Long-term stress is not always a disability
In Herry v Dudley Council the Tribunal dealt with the question of whether long term stress counts as disability for the purposes of the Equality Act.
Herry claimed to be disabled by virtue of workplace stress. He was supported by his Doctor who provided sick notes to this effect. Herry was signed off for long periods for this reason. It was accepted by all sides that problems at work were the cause of the stress since Herry was able to pursue his life outside work. The Tribunal therefore needed to consider whether Herry’s stress qualified as a disability under the Equality Act as the test is about a “substantial and long-term adverse effect on the ability to carry out normal day-to-day activities”.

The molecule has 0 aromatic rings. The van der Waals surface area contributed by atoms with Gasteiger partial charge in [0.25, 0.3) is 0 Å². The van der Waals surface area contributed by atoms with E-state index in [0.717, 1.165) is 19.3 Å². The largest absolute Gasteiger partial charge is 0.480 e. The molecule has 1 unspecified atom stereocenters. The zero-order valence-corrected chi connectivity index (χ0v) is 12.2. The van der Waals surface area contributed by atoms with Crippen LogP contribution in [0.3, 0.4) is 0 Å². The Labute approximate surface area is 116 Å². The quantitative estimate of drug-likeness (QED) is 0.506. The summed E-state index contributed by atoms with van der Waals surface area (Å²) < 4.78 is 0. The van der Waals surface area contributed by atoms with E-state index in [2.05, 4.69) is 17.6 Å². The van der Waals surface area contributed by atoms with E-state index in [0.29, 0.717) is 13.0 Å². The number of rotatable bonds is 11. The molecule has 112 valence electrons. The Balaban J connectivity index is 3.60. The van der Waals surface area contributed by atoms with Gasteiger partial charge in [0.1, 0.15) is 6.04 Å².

Whilst acknowledging the lengthy absences from work and Herry’s view he couldn’t return to the workplace, they went on to say that in this case it didn’t fall within the definition of disability in the Equality Act, giving credence to the view that in circumstances where the only reason for a failure to return to work is due to the situation in the workplace this could be argued.